A garden of readers
Designing for student reading success needs to focus not only on access and equity but also on building inclusivity. Our choice of texts plays an important role.
If every text we use in high school is written by an old, dead, English-speaking white guy, then we signal to many students that their lived experiences are far outside what we consider worthy of study. Instead, we want students to read material that is both foreign to and familiar to their own lives, and that means seeking out diverse authorship.
Rudine Sims Bishop uses the analogy of windows and mirrors: when our readers look into a book, can they see themselves? Can they see something outside their lives? Both can be true at once. In The Watsons Go to Birmingham—1963, the mix of torment and compassion in sibling relationships is a mirror for me. But the Black family’s careful navigation of different levels of racism is a window.
Remember: Every student is a unique plant, and we can offer nutrients that feed all of them, sometimes in different ways. The plants then return nutrients to the soil themselves, if we let them. For this, we need to build a classroom where student voices are on, both orally and in writing, and where they are encouraged to speak as themselves and from their own experiences.
Imagine a kindergarten teacher, the book Abuela open to the kids on the carpet. The teacher is pointing to the page and asking “What sound does this letter make?” When she calls on Raul, his answer might be, “My abuela died.” Grief is clearly bigger than letter sounds; responsiveness matters more than the plan for this minute. When we can have conversations about real feelings and events, students learn that they matter here.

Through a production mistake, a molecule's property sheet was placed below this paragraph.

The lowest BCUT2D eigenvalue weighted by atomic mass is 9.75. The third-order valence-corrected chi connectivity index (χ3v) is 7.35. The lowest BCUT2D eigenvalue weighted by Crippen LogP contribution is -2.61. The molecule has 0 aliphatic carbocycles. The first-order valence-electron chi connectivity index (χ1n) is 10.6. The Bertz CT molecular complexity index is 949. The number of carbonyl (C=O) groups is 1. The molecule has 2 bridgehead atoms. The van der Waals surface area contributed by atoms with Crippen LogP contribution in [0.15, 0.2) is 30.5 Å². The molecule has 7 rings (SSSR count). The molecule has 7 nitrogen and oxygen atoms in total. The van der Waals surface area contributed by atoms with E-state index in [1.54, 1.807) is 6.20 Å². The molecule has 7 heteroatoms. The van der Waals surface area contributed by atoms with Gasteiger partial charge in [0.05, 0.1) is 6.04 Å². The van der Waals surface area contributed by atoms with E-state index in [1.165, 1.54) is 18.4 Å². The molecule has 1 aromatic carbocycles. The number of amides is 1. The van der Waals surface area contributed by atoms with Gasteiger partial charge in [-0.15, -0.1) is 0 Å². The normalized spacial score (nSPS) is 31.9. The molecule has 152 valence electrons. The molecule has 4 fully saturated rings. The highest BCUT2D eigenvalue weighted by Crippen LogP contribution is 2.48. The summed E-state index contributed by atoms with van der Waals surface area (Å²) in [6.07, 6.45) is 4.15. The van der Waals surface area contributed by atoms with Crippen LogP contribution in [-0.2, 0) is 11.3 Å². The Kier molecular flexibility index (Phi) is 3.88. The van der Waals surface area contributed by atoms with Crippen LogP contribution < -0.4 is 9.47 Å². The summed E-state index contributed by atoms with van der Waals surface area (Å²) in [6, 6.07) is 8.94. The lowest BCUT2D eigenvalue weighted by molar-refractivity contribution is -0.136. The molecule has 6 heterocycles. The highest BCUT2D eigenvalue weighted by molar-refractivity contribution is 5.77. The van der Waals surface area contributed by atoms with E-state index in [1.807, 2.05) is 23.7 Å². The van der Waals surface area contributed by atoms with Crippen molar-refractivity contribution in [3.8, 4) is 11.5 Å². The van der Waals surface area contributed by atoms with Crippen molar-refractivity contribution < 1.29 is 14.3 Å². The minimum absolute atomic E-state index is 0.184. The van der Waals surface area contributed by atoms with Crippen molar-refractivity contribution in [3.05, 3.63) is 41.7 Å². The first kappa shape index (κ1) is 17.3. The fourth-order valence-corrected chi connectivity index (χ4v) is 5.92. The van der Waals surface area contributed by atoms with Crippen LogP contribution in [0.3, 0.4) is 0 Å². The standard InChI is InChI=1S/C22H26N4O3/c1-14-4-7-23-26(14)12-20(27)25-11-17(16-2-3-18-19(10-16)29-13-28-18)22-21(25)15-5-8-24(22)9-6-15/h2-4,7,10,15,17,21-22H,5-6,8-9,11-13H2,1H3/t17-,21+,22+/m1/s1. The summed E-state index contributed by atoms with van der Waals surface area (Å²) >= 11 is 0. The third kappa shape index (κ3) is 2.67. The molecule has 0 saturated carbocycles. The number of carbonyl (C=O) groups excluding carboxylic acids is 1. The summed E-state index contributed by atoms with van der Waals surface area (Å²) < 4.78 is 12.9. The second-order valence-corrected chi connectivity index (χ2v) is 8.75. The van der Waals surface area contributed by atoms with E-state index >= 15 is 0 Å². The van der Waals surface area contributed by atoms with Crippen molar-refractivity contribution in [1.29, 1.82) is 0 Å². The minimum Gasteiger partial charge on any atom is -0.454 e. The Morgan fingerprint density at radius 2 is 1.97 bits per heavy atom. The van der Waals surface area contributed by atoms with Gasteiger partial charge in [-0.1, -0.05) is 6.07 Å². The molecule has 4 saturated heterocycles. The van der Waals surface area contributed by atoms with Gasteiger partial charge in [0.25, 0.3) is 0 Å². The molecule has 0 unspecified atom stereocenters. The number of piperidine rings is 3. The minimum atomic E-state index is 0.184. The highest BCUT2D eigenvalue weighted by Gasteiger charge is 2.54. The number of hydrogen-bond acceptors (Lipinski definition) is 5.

High quality teacher–student interactions and student–student interactions are absolutely key to a good garden: they develop language, belonging, deeper thinking, and engagement.
Humans, teaching responsively
We all want student success in reading—infinity much. Translating that want into action means designing instruction in ways that make learning accessible, ensure fairness, and build inclusivity. We can all get better at designing ahead with this kind of universality of support for success. And even when we are really good at it, it will always be the case—for infinity time—that we will discover during instruction how we can improve further still.
That’s a lot. Kind of like life. So, then, all this individual and universal support we’ve been talking about? Let’s build that for ourselves and for each other, too. Let’s remember to give ourselves the kind of patience, flexibility, and compassion we offer our kids when we teach responsively.